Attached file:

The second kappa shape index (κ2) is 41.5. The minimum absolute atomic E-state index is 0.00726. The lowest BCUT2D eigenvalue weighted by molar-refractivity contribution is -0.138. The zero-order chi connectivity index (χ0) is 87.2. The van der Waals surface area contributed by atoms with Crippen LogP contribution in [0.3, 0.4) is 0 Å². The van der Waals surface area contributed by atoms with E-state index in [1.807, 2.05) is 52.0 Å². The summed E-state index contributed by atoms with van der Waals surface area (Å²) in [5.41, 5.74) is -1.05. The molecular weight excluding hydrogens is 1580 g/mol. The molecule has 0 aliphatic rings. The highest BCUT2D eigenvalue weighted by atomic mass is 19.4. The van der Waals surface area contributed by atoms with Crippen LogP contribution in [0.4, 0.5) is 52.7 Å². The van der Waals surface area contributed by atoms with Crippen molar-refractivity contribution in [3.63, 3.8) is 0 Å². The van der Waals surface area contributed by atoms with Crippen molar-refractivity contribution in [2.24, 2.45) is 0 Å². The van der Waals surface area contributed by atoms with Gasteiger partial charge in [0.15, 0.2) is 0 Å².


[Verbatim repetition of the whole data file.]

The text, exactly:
The second kappa shape index (κ2) is 41.5. The minimum absolute atomic E-state index is 0.00726. The lowest BCUT2D eigenvalue weighted by molar-refractivity contribution is -0.138. The zero-order chi connectivity index (χ0) is 87.2. The van der Waals surface area contributed by atoms with Crippen LogP contribution in [0.3, 0.4) is 0 Å². The van der Waals surface area contributed by atoms with E-state index in [1.807, 2.05) is 52.0 Å². The summed E-state index contributed by atoms with van der Waals surface area (Å²) in [5.41, 5.74) is -1.05. The molecular weight excluding hydrogens is 1580 g/mol. The molecule has 0 aliphatic rings. The highest BCUT2D eigenvalue weighted by atomic mass is 19.4. The van der Waals surface area contributed by atoms with Crippen LogP contribution in [0.4, 0.5) is 52.7 Å². The van der Waals surface area contributed by atoms with Crippen molar-refractivity contribution in [3.63, 3.8) is 0 Å². The van der Waals surface area contributed by atoms with Crippen molar-refractivity contribution in [2.24, 2.45) is 0 Å². The van der Waals surface area contributed by atoms with Gasteiger partial charge in [0.15, 0.2) is 0 Å².